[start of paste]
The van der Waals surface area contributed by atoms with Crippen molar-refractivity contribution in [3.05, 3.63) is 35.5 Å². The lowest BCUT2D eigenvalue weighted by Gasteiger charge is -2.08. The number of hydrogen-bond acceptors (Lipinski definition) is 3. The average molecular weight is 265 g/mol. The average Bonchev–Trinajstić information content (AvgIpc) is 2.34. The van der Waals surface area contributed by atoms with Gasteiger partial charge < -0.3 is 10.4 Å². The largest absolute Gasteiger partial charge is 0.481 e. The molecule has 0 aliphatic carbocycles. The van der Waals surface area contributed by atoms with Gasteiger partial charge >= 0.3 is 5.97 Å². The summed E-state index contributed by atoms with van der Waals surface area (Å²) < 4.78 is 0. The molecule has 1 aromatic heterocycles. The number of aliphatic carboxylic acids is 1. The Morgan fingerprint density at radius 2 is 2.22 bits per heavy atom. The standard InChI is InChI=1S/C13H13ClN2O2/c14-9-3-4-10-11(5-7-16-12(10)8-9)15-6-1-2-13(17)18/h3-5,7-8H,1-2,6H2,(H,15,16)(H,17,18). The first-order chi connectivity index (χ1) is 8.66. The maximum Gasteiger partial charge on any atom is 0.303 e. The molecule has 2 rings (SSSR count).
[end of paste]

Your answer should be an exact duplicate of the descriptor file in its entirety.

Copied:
The van der Waals surface area contributed by atoms with Crippen molar-refractivity contribution in [3.05, 3.63) is 35.5 Å². The lowest BCUT2D eigenvalue weighted by Gasteiger charge is -2.08. The number of hydrogen-bond acceptors (Lipinski definition) is 3. The average molecular weight is 265 g/mol. The average Bonchev–Trinajstić information content (AvgIpc) is 2.34. The van der Waals surface area contributed by atoms with Gasteiger partial charge < -0.3 is 10.4 Å². The largest absolute Gasteiger partial charge is 0.481 e. The molecule has 0 aliphatic carbocycles. The van der Waals surface area contributed by atoms with Gasteiger partial charge >= 0.3 is 5.97 Å². The summed E-state index contributed by atoms with van der Waals surface area (Å²) < 4.78 is 0. The molecule has 1 aromatic heterocycles. The number of aliphatic carboxylic acids is 1. The Morgan fingerprint density at radius 2 is 2.22 bits per heavy atom. The standard InChI is InChI=1S/C13H13ClN2O2/c14-9-3-4-10-11(5-7-16-12(10)8-9)15-6-1-2-13(17)18/h3-5,7-8H,1-2,6H2,(H,15,16)(H,17,18). The first-order chi connectivity index (χ1) is 8.66. The maximum Gasteiger partial charge on any atom is 0.303 e. The molecule has 2 rings (SSSR count).